Europarliment President Defends Values

Pöttering Addresses Communion and Liberation Meeting

RIMINI, Italy, AUG. 21, 2007 ( Hans-Gert Pöttering addressed participants at a Communion and Liberation conference, telling them that Europe should be characterized by values.

The president of the European Parliament joined with John Waters, a columnist for the Irish Times, to discuss “What Identity for Europe?” on Sunday at the Meeting for Friendship Among Peoples, hosted by the Communion and Liberation Movement in Rimini, Italy.

During the press conference that preceded the round-table discussion, the president of the European Parliament detailed what he considers the priorities for the consolidation of Europe.

He said a “European Union that is not only for the elite, but for the common citizens,” should have “human rights, the value of the person, and of the elderly,” as reference values. And, he said, dialogue among cultures should be a priority.

“We don’t want to foment a clash of civilizations, but rather to create partnership,” he added.

Reference to roots

Pöttering said he wished that a mention of Christianity would have been included in the European constitution.

“Personally I always insisted on the reference to God and Judeo-Christian roots, but unfortunately we didn’t achieve it,” he said. “The majority of the European Parliament was not favorable to this reference and they caused the resistance, in particular from France and Belgium.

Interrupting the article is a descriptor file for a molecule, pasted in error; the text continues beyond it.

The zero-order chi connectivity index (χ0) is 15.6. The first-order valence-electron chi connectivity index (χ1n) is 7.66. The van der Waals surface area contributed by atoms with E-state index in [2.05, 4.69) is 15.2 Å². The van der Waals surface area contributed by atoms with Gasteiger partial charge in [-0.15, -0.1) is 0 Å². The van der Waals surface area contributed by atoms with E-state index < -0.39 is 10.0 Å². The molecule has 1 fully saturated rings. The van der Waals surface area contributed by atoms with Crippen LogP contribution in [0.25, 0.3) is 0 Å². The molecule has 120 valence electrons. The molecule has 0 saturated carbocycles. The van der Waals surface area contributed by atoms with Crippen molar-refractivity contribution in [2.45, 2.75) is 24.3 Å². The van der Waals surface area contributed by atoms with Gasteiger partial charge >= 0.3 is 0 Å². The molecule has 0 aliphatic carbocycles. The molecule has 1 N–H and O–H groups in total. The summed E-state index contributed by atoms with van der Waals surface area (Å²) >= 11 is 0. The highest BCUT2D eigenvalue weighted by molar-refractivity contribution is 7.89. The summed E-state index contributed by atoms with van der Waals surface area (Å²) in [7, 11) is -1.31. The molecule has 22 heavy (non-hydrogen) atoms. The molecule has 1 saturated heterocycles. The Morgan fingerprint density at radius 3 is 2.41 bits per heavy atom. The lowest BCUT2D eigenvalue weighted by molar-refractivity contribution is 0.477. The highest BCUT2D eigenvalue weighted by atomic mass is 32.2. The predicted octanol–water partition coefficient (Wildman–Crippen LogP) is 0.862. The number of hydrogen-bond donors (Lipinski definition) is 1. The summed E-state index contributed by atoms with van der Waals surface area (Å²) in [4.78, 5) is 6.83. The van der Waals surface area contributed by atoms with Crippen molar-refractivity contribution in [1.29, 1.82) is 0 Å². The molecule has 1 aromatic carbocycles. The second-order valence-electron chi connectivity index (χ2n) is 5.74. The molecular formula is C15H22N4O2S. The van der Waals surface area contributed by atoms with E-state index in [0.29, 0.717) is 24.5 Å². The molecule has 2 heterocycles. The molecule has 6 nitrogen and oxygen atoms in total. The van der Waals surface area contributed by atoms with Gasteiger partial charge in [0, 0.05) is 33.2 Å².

“But the values affirmed of the human person, that every person is unique, including the elderly and children, are fundamental Christian values. And in this area our commitment should continue day after day.”

During the round-table discussion, Pöttering clarified that his concept of common values doesn’t mean something vague or generic: “When we speak of the rights of the elderly, of children, of no to cloning, of tolerance, we are not making vague affirmations.”

The president of the European Parliament also spoke on religious liberty and the relationship with Islam: “If an Egyptian can declare his religious affiliation to Islam, this should be true for all other religions, including Christianity.

“Toward the Arab world we should be open and ready to dialogue, but we should also ask that our stance be reciprocated.”

Regarding the possible entry of Turkey into the European Union, Pöttering said in the press conference that most parliamentarians are favorable to the idea, “with the condition that all the established conditions are respected. The accession, which is not automatic, will be decided upon at the end of the negotiations.”

Concerning China, he said that “it is necessary to take advantage of the opportunity of the Olympics to promote human rights” in that Asian country.

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